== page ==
Rodman hopes N. Korea basketball match will 'engage' US
Former NBA star Dennis Rodman said Thursday he is hoping a basketball game he is organising in North Korea could "engage" the American people and US President Barack Obama.
"Sport is so important to people around the world so I hope this is going to engage the American people, especially Obama," the eccentric former Chicago Bulls star told reporters at Beijing airport, on his way to Pyongyang.
Rodman is organising an exhibition game between North Korea and a team of mainly ex-NBA players on January 8, to mark the birthday of reclusive leader Kim Jong-Un.
The young ruler, who was educated in Switzerland, is reported to be a keen basketball fan and especially of the Chicago Bulls, for whom Rodman played a key role in winning three NBA titles alongside Michael Jordan in the 1990s.
The Bulls give Kim and Obama one of the few things they can agree on.
Obama, a keen basketball player, is also known to be a diehard fan of the team, who are based in the city where the US president forged his early political career.
The heavily tattooed Rodman has developed an unlikely relationship with the North Korean leader since making his first trip there in March, when he declared Kim a "friend for life".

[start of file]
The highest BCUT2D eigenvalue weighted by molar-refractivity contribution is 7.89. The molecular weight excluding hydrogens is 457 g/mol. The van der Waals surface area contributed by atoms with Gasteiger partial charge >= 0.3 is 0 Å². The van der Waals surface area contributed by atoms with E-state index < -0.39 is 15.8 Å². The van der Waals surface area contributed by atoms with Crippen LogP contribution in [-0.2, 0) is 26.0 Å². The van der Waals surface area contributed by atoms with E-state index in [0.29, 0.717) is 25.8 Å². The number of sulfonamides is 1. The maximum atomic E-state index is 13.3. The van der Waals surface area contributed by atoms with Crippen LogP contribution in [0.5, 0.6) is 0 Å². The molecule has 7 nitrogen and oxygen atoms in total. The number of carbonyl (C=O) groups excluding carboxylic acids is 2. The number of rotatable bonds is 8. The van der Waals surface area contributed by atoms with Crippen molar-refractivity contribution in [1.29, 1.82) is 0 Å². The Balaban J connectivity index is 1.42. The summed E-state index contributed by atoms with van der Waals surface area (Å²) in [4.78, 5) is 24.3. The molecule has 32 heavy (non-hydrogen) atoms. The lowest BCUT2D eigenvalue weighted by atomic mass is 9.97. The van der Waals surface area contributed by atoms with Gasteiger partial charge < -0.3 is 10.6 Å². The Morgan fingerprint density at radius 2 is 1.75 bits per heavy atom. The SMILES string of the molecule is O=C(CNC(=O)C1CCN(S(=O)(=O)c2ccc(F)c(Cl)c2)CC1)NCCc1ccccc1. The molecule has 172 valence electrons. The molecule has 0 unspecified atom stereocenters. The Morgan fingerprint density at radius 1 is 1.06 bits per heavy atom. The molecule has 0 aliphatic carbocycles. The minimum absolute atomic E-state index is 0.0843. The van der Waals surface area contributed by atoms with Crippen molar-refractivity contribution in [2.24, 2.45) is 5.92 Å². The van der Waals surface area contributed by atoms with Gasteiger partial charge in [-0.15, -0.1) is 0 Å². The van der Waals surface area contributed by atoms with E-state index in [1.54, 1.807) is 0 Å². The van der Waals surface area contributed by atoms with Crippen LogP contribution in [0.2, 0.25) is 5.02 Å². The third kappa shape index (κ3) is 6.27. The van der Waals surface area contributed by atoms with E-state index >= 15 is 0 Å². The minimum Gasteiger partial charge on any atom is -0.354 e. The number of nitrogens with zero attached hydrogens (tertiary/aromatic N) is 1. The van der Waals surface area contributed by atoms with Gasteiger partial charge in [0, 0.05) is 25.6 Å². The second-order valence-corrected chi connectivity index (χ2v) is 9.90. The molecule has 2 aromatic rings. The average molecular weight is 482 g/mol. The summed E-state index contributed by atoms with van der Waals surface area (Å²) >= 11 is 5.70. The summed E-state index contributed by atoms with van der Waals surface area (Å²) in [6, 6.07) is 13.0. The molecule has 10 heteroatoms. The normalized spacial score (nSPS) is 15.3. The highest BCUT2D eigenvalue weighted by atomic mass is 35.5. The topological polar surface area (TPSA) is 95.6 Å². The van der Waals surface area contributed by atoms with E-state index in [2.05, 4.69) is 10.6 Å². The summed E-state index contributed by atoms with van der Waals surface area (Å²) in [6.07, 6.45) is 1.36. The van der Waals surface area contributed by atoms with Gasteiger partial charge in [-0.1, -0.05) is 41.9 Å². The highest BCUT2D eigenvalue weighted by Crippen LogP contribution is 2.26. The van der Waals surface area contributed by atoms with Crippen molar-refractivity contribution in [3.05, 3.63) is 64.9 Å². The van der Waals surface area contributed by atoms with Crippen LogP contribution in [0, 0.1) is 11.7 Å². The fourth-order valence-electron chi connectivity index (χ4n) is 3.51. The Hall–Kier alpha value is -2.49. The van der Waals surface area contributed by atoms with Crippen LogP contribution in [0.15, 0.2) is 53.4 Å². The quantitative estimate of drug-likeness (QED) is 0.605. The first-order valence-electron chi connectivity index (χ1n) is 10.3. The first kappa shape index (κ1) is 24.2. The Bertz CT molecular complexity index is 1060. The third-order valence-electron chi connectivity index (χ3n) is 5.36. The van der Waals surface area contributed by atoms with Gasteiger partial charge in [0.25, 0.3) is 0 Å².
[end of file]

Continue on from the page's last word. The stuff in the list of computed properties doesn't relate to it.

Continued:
Last week Kim had his uncle and former mentor Jang Song-Thaek executed in a shock move, but Rodman distanced himself from political events in the country.
"I have got nothing to do with that," he said.
The ex-NBA team is expected to be announced during Rodman's visit to the reclusive state, his third of the year.
Rodman brushed aside official warnings by the US government to its citizens not to travel to North Korea, saying "there is nothing I can do about that" and adding that "if something happens it is beyond my control".
He also said he would have "a good conversation" with Kim "to help the world", without elaborating.
Accompanying Rodman to Pyongyang were Irish bookmakers and trip sponsors Paddy Power -- which has said the match schedule had not been affected by political events -- and a television documentary crew.
Paddy Power spokesman Rory Scott said Rodman was not being paid for his involvement in the exhibition match - which he billed "The Big Bang in Pyongyang".
"Dennis is just doing this. We never discuss that (payment) but we are not paying him for this," he said.
China's official Xinhua news agency later reported Rodman's arrival in Pyongyang.
It quoted a sports ministry source as saying the ministry would make a detailed plan for the exhibition game.
Pyongyang is holding a US citizen, Kenneth Bae, who was sentenced to 15 years in jail on charges of trying to topple the North Korean regime.
But US officials said earlier this week that they had not been in touch with Rodman over the visit and he did not represent the US government.
Rodman is one of the few Westerners to have met Kim, who took over following the death of his father former supremo Kim Jong-Il.
On Tuesday massed ranks of military and party leaders pledged loyalty to Kim on the second anniversary of his father's death.